My clunky Dell computer, the one that took up so much room when I packed it the year before, would stay behind. “I’m getting right back on the road Tuesday.” My tiny car couldn’t spare the space for what would ultimately be a round trip. When I locked my door that was the last time I turned the key as a New Orleans resident.

Eleven years have come and gone. Eleven years of people emptying and returning; of people moving into the city attempting an ungodly conversion into a whatever cookie cutter city they escaped. Eleven years of not being able to look at my father or sisters on a random Sunday and not bumping into the lady who used to sell me donuts. My life in DC made this easy. DC being such a transient place made me one expat among many. We could bond as foreigners.

As I roll into my third year as a Pittsburgh resident, my homesickness is more acute. Pittsburghers are life-longers. They went to school together. They remember when Macy’s was Kaufman’s. At work, in my cluster of eleven people, four of them have been there over 25 years. Today marks the other secretary’s 30th work anniversary. I lived in a place like that. A place where you were born and it felt like home. And as an added bonus, New Orleans wasn’t a place that you “escaped.” Sure there is crime and ugliness, but the culture and history of New Orleans beautiful and uniquely set apart from anywhere else in America.

When I travel and people ask me where I’m from, I always say “New Orleans. But I get my mail in Pittsburgh,” because I’m still a New Orleanian. Nothing has changed about the reasons I gave six years ago:

New Orleans begins in the bones.  It’s hard drinking and hard loving.  The knot you get in the pit of your stomach when you know you must leave soon; that sigh you give when you plan your return – that’s New Orleans claiming you.  It’s the necessity, not the novelty, of getting your liquor “to-go.”  New Orleans is listening to Jim Henderson call that fucking field goal 375 times and getting a lump in your throat every damn time.  It’s being separated by two degrees from everything and everyone you need to know.  When you realize that Nagin was wrong about New Orleans being chocolate – it’s black, gold, green and purple.  It’s the tears in my eyes as I type this post.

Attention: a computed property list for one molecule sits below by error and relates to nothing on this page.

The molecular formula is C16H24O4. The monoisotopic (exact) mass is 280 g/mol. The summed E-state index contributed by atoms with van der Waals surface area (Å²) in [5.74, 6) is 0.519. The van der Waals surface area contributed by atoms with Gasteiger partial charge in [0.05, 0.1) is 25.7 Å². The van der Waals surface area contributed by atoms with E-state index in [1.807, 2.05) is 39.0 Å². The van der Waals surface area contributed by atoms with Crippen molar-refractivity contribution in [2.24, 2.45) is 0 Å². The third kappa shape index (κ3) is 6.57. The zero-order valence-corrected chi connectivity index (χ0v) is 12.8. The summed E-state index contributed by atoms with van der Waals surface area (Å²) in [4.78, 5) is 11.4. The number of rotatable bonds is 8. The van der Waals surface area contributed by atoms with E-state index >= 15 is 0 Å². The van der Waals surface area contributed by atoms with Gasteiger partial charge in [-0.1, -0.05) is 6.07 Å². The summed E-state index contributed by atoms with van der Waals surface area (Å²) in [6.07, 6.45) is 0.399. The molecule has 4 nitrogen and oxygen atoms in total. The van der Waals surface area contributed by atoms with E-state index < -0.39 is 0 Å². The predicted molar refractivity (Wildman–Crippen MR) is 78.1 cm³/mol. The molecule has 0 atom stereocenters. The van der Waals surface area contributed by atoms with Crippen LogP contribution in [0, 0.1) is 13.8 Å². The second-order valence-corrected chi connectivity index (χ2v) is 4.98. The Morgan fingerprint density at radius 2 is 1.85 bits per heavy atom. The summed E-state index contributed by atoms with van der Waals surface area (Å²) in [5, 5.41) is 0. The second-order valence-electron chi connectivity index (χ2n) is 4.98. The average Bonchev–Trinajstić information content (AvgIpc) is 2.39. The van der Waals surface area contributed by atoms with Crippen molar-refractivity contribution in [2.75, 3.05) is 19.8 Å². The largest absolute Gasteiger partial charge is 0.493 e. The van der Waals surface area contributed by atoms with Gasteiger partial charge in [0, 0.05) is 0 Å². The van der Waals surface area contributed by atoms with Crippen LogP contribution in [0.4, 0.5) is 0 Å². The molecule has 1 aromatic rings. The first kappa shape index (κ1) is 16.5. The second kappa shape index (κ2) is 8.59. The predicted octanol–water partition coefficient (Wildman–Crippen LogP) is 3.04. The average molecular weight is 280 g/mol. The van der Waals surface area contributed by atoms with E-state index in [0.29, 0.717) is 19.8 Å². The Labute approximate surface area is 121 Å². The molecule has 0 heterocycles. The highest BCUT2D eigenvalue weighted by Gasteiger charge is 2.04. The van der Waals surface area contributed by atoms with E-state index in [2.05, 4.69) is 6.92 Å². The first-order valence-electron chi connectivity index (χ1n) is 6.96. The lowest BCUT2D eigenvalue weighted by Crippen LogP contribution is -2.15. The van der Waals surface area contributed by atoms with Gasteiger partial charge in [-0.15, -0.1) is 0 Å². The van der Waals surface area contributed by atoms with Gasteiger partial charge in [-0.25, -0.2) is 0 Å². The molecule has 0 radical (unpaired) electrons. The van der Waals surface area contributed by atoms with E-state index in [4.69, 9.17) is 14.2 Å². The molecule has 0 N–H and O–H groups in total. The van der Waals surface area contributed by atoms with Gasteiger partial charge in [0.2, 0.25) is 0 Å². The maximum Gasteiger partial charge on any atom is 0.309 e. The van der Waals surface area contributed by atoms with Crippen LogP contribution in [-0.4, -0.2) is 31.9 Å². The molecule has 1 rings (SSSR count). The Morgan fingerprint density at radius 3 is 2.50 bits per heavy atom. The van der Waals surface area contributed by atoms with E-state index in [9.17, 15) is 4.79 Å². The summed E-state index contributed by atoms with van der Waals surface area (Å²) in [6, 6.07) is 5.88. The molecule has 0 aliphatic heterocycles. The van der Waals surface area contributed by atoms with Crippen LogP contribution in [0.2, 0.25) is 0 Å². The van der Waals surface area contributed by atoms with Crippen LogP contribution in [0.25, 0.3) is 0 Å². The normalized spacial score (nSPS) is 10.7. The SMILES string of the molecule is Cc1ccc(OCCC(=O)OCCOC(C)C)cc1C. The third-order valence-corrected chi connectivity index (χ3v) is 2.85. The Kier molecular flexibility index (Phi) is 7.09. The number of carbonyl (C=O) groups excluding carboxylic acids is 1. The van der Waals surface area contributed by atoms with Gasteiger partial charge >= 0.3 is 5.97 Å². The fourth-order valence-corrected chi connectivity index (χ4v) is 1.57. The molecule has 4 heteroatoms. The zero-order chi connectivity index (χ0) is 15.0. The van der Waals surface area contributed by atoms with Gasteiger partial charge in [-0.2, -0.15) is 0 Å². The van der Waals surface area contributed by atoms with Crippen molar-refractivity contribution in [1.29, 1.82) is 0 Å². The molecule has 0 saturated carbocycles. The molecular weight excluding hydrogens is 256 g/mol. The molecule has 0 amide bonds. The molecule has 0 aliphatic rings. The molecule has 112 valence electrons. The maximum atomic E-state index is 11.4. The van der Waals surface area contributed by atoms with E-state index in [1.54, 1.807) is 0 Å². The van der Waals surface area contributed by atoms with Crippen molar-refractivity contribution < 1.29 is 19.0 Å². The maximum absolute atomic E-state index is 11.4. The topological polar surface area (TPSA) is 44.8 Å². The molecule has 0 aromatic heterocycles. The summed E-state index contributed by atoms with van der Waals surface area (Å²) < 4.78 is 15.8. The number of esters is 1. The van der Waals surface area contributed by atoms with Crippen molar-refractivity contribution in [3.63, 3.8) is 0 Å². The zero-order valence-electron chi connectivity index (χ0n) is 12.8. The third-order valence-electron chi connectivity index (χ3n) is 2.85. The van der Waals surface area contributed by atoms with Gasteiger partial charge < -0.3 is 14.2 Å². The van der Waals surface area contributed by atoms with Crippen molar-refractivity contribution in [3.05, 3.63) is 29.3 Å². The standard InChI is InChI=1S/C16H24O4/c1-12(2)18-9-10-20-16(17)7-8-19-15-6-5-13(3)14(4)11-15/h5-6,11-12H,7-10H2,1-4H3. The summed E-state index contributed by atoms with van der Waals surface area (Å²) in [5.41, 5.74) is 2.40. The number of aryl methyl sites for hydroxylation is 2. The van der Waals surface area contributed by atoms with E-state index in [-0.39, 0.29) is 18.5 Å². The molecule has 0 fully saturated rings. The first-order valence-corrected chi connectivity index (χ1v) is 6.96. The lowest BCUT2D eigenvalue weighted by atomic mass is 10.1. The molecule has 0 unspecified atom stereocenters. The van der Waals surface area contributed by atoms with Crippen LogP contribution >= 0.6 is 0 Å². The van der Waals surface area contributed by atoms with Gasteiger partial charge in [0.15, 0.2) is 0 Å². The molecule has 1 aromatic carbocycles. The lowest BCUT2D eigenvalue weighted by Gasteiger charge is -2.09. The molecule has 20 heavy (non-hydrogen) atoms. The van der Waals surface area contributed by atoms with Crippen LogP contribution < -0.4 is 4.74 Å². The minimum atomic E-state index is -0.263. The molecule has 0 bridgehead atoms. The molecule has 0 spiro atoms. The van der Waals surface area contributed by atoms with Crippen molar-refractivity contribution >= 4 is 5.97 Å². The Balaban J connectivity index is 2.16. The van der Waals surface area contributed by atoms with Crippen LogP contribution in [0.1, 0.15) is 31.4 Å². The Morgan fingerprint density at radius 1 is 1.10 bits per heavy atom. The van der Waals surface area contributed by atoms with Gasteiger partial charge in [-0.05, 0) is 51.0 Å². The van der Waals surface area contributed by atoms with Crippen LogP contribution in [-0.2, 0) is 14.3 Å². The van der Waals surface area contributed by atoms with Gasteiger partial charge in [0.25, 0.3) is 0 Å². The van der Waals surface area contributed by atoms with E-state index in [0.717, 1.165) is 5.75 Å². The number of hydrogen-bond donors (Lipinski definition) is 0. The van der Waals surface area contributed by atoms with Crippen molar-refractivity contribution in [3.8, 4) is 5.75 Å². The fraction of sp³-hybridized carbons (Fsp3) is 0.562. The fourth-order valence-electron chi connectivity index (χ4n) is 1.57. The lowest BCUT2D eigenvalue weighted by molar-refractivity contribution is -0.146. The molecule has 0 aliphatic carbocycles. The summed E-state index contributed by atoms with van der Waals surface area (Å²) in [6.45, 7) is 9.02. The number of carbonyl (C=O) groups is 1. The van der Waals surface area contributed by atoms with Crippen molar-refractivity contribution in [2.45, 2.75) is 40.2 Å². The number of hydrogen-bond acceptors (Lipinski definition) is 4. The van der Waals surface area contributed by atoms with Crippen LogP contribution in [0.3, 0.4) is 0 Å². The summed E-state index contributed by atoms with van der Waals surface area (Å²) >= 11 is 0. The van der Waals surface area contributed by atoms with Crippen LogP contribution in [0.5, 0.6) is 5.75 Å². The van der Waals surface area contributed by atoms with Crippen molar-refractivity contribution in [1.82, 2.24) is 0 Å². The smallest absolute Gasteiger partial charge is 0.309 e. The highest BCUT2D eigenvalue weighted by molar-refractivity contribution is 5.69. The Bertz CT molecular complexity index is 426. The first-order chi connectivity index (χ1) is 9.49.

Even with all that goes wrong with my city, every year, I have that long conversation with myself, where I consider moving back.  Ultimately, I come to the realization that setting up shop here has been good for all of us, and I have a phenomenal support system in my new home.  Yet, only a foolish tree would hate its roots.

I know what it means to be New Orleans.

If you had any sense, you’d wish you were as lucky.

To my people who didn’t survive, I will never forget you. I will never let the world forget what our government allowed to happen to you. You were worthy and beautiful and the soul of our city. New Orleans is different because losing you was like losing an arm. The city can live on, but it will never be the same. There’s not a day that passes where I don’t pray for you.

To my people who survived, WE ARE STILL OUTCHEA YA HEARD ME! We’re still hurting and still adrift, because we’re scattered, but we’re still here. The world can see us however they like; we see each other as family. We can spot one another anywhere and it’s a family reunion. I love that about us. I also pray for and send love and light to you.

Long live New Orleans. Long live us.



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